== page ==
Yesterday’s saddest news was that given by the British Divers Marine Life Rescue of a stranded whale on a hard to access area on the south side of the Helford Estuary in Cornwall. This comes from their Facebook page (where donations welcome to help their amazing work).
The animal had been seen swimming nearby during the morning by the Clean Ocean Sailing crew, who were also the people who later discovered it stranded on the shore, and were able to reach it to provide assistance.
It was confirmed to be a fin whale. It was stranded high up the rocky beach, which had caused numerous superficial injuries all over its body and there was evidence that it must have rolled over at some point after it had become stuck. There were also a number of more concerning injuries where the weight and movement of the animal had caused deeper wounds, especially around the tail where it had been thrashing and beating its flukes on the rocks, creating a horrific noise like thunder. It was also in very poor nutritional condition, which means that it had not been feeding for quite some time.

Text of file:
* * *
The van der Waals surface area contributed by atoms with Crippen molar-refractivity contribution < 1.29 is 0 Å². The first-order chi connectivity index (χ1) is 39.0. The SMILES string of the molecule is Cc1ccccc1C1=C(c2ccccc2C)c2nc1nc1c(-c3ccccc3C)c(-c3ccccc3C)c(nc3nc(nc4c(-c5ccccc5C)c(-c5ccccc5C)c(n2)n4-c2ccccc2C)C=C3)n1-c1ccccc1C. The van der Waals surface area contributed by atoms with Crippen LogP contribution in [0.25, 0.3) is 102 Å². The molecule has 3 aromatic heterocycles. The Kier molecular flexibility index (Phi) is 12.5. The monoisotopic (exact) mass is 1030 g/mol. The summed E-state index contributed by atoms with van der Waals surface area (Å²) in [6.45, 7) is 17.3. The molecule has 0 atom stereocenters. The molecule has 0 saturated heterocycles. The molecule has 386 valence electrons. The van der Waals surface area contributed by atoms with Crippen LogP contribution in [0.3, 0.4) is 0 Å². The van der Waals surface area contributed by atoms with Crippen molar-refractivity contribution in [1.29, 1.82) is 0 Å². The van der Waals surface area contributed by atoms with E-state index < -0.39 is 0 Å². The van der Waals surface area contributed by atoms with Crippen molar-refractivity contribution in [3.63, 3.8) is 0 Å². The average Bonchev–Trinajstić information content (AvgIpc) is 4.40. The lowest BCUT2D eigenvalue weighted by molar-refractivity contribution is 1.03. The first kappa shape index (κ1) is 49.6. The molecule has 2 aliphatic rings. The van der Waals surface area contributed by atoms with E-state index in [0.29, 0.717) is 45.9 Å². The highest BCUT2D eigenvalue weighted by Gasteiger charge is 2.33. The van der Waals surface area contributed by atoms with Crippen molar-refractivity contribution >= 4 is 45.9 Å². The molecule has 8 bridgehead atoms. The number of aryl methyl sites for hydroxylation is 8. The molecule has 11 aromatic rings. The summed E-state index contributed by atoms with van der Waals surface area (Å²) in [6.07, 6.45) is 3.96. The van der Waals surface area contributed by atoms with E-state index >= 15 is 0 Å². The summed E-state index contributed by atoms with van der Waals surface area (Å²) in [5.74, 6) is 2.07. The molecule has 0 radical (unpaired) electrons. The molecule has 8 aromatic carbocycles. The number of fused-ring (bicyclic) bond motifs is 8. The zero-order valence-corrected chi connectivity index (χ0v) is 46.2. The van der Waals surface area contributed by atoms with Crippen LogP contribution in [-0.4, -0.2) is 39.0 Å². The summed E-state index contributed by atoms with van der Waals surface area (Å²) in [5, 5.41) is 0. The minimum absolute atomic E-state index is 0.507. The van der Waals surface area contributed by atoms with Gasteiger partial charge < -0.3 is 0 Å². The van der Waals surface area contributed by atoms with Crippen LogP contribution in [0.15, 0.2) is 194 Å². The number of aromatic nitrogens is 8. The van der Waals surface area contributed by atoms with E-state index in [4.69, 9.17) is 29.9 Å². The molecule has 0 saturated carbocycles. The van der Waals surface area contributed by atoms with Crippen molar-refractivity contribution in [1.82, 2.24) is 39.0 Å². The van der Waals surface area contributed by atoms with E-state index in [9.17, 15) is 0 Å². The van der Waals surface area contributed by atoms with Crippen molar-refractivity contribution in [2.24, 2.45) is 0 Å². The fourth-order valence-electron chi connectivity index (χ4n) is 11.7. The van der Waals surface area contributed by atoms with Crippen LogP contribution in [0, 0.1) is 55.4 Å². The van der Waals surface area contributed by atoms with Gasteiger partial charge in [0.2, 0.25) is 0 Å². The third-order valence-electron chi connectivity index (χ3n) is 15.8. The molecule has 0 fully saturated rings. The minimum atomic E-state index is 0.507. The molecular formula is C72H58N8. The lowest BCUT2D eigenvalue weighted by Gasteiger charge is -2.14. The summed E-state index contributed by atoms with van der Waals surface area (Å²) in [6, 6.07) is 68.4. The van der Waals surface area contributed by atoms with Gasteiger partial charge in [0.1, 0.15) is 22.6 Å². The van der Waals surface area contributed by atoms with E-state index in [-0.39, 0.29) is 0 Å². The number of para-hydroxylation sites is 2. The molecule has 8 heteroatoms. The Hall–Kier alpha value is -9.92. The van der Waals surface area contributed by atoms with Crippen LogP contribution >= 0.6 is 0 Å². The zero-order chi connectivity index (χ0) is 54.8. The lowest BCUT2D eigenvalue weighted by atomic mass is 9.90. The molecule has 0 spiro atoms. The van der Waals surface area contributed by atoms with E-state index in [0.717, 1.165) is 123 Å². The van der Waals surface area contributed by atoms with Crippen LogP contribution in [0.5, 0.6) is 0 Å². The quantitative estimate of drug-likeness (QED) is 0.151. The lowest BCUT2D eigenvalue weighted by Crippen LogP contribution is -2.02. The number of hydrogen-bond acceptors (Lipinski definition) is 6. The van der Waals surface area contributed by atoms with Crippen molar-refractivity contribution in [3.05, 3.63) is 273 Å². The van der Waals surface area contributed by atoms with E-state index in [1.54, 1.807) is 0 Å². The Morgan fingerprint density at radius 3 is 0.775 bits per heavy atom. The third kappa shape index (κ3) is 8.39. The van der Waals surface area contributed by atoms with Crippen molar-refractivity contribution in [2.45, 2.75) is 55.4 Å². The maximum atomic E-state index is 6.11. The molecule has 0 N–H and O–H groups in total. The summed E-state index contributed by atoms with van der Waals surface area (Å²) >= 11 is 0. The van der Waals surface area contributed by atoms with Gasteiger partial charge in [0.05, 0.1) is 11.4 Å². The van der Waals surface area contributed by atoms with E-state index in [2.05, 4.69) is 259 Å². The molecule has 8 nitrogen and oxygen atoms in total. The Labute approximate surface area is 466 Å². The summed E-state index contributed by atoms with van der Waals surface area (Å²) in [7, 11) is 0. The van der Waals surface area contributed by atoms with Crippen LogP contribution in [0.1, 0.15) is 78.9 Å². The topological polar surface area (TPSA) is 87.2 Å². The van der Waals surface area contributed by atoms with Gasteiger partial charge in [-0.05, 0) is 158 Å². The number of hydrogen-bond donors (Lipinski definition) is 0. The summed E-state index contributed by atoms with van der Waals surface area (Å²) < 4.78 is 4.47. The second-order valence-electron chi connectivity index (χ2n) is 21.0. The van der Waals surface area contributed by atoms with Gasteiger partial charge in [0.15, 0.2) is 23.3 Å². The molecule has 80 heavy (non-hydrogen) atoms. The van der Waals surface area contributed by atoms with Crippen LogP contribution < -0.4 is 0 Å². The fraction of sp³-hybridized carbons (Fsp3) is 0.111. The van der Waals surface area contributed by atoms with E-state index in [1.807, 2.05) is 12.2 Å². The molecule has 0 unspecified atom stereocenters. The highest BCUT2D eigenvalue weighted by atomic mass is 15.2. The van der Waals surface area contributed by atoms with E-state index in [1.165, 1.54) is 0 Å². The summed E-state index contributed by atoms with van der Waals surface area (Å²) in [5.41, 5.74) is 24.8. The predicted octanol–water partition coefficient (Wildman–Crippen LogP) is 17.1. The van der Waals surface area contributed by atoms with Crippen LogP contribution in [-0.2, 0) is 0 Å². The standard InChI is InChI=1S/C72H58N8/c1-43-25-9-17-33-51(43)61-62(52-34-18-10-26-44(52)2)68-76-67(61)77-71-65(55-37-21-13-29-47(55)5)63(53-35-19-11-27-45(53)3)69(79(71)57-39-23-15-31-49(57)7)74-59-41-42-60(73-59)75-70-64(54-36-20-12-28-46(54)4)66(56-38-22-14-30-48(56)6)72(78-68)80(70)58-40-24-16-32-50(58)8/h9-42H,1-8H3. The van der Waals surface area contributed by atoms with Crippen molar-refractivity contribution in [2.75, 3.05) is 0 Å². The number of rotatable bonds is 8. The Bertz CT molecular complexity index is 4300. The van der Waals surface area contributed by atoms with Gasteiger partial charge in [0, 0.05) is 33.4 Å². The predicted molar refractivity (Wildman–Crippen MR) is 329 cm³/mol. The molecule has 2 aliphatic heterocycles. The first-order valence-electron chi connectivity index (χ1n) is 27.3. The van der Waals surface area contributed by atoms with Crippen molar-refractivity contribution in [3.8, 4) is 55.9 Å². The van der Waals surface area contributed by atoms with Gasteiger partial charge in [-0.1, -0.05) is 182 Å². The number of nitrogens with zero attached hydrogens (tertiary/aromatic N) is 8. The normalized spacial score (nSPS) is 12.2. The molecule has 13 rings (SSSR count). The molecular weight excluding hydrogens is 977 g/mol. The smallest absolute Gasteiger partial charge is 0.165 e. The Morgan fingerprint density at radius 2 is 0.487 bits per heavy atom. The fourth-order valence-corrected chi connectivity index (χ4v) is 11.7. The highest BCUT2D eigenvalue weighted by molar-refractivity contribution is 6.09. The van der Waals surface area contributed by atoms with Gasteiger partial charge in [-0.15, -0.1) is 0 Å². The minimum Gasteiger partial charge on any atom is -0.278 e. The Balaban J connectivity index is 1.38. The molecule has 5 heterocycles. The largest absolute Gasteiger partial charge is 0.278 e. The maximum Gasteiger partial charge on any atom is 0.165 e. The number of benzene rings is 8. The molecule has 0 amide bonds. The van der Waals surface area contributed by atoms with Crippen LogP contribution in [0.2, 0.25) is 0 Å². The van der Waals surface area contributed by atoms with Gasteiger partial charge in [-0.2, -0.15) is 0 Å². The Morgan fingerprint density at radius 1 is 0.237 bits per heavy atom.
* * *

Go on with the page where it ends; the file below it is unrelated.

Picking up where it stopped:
Medics quickly noticed just after they arrived that the animal appeared to be in its death throes, opening the mouth wide and holding the tail up at the same time, and had stopped breathing. Eye reflexes were tested, and no longer responded after about half an hour, by which time our Veterinary Support Coordinator Natalie Waddington had arrived and confirmed that it had passed away.
Our team liaised with the Maritime and Coastguard Agency and were supported on scene by a member of Porthoustock Coastguard Team for health and safety.
At this point the incident was handed over to our colleagues at the Cornwall Wildlife TrustMarine Strandings Network and Cetacean Strandings Investigation Programme- UK strandings to lead with, liaising with the Receiver of Wreck and landowners to secure a post mortem examination, which may tell us more about why this animal had come to be this way.
We would like to thank everyone involved in this harrowing incident, including our volunteers, local members of the public, Maritime and Coastguard Agency, Porthoustock Coastguard Team, local landowners for their kind permission to park closer to and gain access to the site, and the team at Clean Ocean Sailing for their efforts and reporting it to us.
Photos: Helen Chadwick and Dan Jarvis.
Today, Devon & Cornwall Police warn people not to go seeking views of the whale:
Members of the public are advised not to attend the privately-owned beach, due to the possibility the road network could become severely congested, causing long delays in the locale.
Consideration should also be given to the safety aspects surrounding the rapid decomposition of the whale’s body.